I have mophobia. (Anyone else remember that SNL bit?), but seriously folks I have a pho-bias. I like pho tai much more than pho chin.

                      Comment


                      • #71
                        @2cute " So you're saying that JK borrowed from these various languages to create her terms they use to create spells & passwords (like Fortuna Major, the password to pass through the portrait entrance)? "

                        "Fortuna" was a Roman Goddess associated with luck or chance; the Greek counterpart is Tyche. Both were associated with both good and bad events. "Major" came into Middle English from Latin "maior" (greater, more important) which is the comparative form of "magnus," likely influenced by the French "majeur." French is a "Romance" language, as are Italian, Portuguese and Spanish. One thing about fiction, you have the freedom to make up anything you want to from whatever resources available.

                        Ancient books of alchemy, incantations, spells, etc. that made their way to Europe were usually written in Eastern Mediterranean languages (e.g., Hebrew, Arabic, Egyptian and others), which have alphabets & scripts that are not familiar to most Europeans and Americans (South & North). Those texts were translated into Greek and then Latin. Due to the influence of Rome, the texts in Latin would have been more familiar to curious folks in Western Europe, and in order to keep information (right or wrong) from those who did not speak or read Latin, that language was retained by alchemists, practitioners of "magic," those practicing certain religions, early scientists, etc. The history of spellbooks or grimoires is fascinating and deeply entwined with history of religions. There are various practices that aim to understand how the world works, why things happen, cause and effect, how to change aspects of the world or your life. Today we tend to separate those into superstition or magic, and science. "Magical thinking" is the belief that one's ideas, thoughts, actions, words, or use of symbols can influence the course of events in the material world. If the words you use to try to influence the real/material world are not understood by most of the folks around you, so much the better. Because Latin uses an alphabet and script that became widespread, but today is not readily understood by many people, it is a good starting point for spells in today's fiction. JKR used not only Latin but other languages to create spells for the stories. Some are combinations of Latin and Greek, for example. Some are just slightly altered spellings of English words combined in unexpected combinations (fiendfyre). Check out Wizarding World and Oprah Daily.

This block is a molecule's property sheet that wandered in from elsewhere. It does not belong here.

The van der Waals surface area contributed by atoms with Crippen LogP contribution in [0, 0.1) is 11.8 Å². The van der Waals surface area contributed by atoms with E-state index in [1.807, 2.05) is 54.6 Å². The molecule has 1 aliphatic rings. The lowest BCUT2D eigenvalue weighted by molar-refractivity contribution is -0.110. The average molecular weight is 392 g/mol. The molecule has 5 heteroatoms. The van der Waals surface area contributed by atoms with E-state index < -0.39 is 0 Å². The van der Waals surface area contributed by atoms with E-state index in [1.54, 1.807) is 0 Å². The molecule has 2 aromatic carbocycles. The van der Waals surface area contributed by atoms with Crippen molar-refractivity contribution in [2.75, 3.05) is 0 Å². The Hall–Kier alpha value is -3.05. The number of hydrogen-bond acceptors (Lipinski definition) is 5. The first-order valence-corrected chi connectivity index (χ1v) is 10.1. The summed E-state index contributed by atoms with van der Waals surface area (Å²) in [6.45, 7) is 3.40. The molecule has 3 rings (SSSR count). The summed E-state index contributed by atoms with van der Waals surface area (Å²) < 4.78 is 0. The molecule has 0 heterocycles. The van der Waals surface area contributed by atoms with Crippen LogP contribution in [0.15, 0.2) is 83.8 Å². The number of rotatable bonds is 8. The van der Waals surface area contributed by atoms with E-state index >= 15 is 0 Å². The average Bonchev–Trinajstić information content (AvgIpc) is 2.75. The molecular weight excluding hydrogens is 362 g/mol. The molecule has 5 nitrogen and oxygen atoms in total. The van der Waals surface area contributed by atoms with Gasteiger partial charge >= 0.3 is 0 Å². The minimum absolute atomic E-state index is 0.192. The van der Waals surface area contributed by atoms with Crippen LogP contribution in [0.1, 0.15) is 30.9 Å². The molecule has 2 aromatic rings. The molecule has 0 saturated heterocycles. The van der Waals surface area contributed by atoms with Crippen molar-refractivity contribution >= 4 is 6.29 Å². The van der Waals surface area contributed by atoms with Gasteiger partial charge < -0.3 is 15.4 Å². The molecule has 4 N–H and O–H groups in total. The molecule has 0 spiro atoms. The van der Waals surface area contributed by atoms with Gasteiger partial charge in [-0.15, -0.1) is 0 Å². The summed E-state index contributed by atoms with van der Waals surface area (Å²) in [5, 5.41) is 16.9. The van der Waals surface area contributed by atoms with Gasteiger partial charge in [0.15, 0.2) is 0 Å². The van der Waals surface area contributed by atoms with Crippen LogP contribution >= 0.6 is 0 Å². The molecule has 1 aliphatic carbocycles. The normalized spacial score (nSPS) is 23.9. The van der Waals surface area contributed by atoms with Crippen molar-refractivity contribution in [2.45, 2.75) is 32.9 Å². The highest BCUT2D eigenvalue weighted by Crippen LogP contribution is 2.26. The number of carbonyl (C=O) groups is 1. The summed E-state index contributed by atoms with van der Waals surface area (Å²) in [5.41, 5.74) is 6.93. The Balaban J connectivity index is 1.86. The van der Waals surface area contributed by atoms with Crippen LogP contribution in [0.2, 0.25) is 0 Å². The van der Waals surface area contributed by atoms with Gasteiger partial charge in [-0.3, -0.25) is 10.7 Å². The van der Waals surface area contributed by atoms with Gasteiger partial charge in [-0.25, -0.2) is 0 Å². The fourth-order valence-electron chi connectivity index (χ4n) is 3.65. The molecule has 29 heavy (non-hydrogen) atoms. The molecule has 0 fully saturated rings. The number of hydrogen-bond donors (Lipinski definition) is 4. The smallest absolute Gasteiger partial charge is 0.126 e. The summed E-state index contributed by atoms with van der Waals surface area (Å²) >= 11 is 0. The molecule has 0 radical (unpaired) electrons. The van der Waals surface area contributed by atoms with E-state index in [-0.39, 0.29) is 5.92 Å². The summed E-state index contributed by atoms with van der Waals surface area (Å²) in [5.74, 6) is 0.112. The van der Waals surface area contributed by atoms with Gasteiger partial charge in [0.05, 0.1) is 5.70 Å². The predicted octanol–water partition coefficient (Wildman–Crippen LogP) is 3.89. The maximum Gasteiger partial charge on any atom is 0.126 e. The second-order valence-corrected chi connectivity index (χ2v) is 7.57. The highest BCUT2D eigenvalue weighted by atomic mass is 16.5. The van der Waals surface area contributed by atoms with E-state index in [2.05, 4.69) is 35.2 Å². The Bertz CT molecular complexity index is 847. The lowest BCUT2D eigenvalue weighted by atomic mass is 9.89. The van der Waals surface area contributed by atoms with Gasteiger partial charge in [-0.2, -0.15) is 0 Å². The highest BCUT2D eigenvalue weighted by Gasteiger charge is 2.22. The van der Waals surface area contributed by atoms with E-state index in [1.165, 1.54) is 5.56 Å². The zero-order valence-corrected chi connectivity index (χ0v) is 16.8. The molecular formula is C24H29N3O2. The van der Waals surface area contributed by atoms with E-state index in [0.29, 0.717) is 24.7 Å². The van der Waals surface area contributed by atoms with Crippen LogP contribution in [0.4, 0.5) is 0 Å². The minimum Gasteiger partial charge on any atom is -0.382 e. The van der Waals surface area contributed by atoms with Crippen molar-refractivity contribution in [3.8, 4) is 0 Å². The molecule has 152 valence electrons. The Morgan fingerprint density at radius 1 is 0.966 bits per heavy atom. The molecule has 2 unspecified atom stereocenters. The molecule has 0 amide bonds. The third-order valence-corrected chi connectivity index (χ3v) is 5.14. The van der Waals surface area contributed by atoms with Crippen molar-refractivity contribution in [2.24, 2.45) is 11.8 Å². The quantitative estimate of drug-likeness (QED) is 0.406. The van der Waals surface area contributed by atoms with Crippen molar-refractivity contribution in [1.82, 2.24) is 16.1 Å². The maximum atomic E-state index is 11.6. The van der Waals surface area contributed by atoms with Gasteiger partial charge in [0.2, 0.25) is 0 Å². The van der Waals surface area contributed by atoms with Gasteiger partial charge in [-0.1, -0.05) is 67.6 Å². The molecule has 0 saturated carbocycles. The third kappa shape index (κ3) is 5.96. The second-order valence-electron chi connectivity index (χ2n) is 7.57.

Comment


                        • #72
                          I thought I had a winner when I typed in PHOTOSEVERATION. I reasoned it could describe when the top part of a person's head in a photo is cut off due to bad composition. (a personal pet peeve)

                          It would be fitting to see a board with FRIGGATRISKAIDEKAPHOBIA in it today. Last time I didn't see it soon enough, botched the spelling and timed out. We'll see how my luck is today...
                          Last edited by lalatan; 05-13-2022, 01:42 PM.

                          Comment


                          • #73
                            I guess an interim ruler of a microstate is not a MICROREGENT.

                            Comment

                            Working...
                            X